But wait, this last part isn’t what I meant to say. That was a critique of how the Leviathan- machine could be abused. In fact, there is a downside to the Leviathan-machine itself. Human beings can’t have human political or social relations with more than a few thousand people over a few dozen miles – I’m reminded of Aristotle’s striking claim (to us) in the Ethics that it is obviously impossible for a city to have 100,000 people. But the Leviathan gives powerful incentives for a human being to live within the machine- city: we get our news from national sources, we see politics as primarily national if not international, we entertain ourselves with shows that are watched by million and billions, we admire celebrities that are celebrities to billions, etc. All of this places us in a context where we are no longer having human relations with others. We live within a world consciousness where we cannot do anything but see. There is no smells, physical contact, need to express oneself, etc. There is no interaction. If not for television, we would all be speaking to our neighbors and acting within our communities: not because of any great civic virtue or love of neighbor, but simply because it would be the only way to keep from going insane.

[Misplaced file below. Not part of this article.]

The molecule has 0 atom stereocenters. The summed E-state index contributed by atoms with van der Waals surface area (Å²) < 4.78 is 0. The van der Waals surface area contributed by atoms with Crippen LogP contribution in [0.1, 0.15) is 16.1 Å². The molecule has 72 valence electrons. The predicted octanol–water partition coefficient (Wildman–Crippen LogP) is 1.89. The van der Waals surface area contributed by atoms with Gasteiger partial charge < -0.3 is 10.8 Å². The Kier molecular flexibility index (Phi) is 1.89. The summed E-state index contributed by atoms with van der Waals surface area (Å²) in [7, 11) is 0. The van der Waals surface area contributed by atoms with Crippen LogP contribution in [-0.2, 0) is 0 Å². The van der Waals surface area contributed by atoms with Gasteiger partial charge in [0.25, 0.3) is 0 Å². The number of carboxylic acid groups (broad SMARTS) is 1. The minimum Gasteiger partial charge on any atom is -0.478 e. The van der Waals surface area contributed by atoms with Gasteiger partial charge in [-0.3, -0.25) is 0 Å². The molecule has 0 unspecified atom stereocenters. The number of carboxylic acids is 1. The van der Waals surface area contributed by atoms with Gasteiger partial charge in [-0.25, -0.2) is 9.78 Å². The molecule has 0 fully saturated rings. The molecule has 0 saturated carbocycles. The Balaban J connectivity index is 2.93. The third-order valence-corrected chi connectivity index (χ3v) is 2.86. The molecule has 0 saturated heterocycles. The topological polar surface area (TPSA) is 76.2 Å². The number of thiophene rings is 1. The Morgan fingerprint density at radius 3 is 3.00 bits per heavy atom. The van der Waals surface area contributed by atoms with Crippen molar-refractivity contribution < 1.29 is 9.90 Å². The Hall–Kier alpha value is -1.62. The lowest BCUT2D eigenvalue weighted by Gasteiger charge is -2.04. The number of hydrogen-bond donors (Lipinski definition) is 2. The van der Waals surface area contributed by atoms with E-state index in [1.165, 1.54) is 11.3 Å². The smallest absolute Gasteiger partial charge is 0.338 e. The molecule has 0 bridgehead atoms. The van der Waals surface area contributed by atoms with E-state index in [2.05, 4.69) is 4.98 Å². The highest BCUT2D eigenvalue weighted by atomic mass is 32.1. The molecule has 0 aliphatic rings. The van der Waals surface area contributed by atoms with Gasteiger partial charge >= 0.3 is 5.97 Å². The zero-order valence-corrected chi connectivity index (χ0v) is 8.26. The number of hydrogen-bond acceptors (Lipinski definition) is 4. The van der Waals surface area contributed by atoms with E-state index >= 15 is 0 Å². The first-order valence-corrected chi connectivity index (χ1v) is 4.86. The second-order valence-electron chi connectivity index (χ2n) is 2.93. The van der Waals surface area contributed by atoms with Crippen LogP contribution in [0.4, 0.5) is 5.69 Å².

In other words, we have entered into the nervous system that sprung up alongside the railroad. Our consciousness is conditioned and determined by life within a vast machine that we have lived in since birth. We are more well fed, healthy, and prosperous than any group of persons who has ever lived, but to think that we didn’t lose something very precious and worth remembering as a trade-off is just silly. If nothing else, we didn’t evolve to live life this way. Gregory saw this and let himself be crushed and mocked by the march of history. I say good for him. He gave a testimony to something that was worth remembering, and it was quite fitting for a Christian to give such testimony. Christianity is based on the love of neighbor – that is, a love of the ones who happen to be around you, and with whom we evolved to have human interactions.